Understanding Headache -- Treatment
How Do I Know if I Have a Headache Problem?
Most headaches can be diagnosed by a medical history and physical exam. Rarely, to rule out other causes of headaches such as an aneurysm, tumor, or structural abnormality, a doctor may call for vision tests, X-rays, a CT scan, MRI, a lumbar puncture, or an EEG.
What Are the Treatments for Headaches?
There are many headache remedies. What works for one person may not work for another. However, almost all practitioners consider lifestyle changes that help control stress and regular exercise an important part of headache treatment and prevention. Avoiding situations that trigger your headaches is also vital.
Medications for Headaches
A number of medications can help treat and prevent migraines and tension headaches.
Most tension headaches can be helped by taking pain relievers such as aspirin, Aleve, Tylenol, or Advil. But be careful! Taking too many of these easy-to-buy pills is a major cause of new, more-difficult-to-treat headaches called rebound or pain reliever-induced headaches. If you need to take these drugs often, see your health care provider.
A class of drugs known as triptans have become the mainstay of migraine treatment. These drugs include Amerge, Imitrex, Maxalt, Zecuity, Zomig, and others. These drugs come in several forms, including pills, injections, and skin patches.
Ergotamine is also an effective drug for many headache sufferers. It's available as a suppository if the vomiting caused by migraines prevents you from keeping a pill down. A therapeutic nasal spray based on the serotonin-inhibiting drug dihydroergotamine (DHE 45) acts quickly to constrict blood vessels and reduce inflammation.
Aspirin, and other nonsteroidal anti-inflammatory drugs (NSAIDs) if taken at the first sign of a migraine attack, also can be effective.
Simple pain relievers do little for cluster headaches because they do not act quickly enough. However, doctors have found that inhaling pure oxygen can be highly effective in providing relief. A short course of corticosteroids, Sansert, and lithium can help cluster headaches. So can some of the calcium channel blockers and vasoconstrictors that are used for migraines.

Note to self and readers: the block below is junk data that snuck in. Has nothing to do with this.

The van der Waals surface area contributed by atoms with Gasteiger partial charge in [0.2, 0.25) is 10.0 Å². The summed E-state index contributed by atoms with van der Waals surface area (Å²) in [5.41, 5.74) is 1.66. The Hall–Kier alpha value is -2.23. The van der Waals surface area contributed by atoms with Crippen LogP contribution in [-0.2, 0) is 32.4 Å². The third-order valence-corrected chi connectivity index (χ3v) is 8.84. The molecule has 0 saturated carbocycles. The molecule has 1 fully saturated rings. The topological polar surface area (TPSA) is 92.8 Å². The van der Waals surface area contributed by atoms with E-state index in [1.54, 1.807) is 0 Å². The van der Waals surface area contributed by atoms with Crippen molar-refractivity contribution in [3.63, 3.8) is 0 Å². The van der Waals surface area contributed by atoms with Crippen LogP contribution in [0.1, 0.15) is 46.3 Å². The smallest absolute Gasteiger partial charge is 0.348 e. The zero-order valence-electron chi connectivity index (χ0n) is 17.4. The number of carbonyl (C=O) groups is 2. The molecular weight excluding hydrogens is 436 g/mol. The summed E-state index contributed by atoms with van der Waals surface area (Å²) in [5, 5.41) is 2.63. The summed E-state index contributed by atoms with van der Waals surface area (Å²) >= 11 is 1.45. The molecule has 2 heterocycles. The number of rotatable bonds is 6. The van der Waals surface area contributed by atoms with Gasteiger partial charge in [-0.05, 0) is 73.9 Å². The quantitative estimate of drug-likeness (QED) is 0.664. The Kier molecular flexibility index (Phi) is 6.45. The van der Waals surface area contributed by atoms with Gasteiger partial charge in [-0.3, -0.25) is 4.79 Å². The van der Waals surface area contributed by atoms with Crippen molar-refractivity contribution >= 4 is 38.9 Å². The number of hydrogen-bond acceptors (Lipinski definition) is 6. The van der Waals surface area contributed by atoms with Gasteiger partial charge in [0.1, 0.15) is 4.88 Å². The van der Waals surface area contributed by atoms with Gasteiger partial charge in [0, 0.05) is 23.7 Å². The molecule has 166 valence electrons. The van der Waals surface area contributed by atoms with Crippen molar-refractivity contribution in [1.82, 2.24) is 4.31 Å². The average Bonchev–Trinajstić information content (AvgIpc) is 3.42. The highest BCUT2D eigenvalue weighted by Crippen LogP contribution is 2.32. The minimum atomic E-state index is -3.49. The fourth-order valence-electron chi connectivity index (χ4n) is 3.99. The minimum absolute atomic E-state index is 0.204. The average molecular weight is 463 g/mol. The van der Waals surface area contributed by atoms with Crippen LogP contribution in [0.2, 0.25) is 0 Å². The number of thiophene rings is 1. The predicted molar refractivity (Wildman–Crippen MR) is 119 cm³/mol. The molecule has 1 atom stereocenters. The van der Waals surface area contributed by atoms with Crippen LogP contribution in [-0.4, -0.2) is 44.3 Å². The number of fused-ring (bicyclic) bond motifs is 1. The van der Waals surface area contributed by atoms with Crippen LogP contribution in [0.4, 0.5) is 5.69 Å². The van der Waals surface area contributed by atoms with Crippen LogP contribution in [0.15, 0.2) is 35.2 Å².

Decongestants -- and sometimes antibiotic treatment -- can relieve sinus headaches.
If you have three or more severe, prolonged migraines per month, your health care provider may suggest using preventive treatments on a continual basis. These may include:
- Blood pressure drugs such as propranolol, verapamil, and others
- Antiseizure drugs
- Muscle relaxants
- Relaxation and biofeedback techniques
- Avoidance of certain foods
If you identify factors that trigger your headaches -- such as certain foods, caffeine, alcohol, or noise -- try to avoid these triggers. To learn more about what triggers your headaches, keep a headache diary that includes answers to these questions.
- When did you first develop headaches?
- How often do you have them?
- Do you experience symptoms prior to the headaches?
- Where is the pain exactly?
- How long does it last?
- At what time of day do the headaches occur?
- Does the eating of certain types of food precede your headaches?
- If you're female, at what time in your monthly cycle do they occur?
- Are the headaches triggered by physical or environmental factors, such as odor, noise, or certain kinds of weather?
- What words most accurately describe the pain of your headache: throbbing, stabbing, blinding, piercing, for example?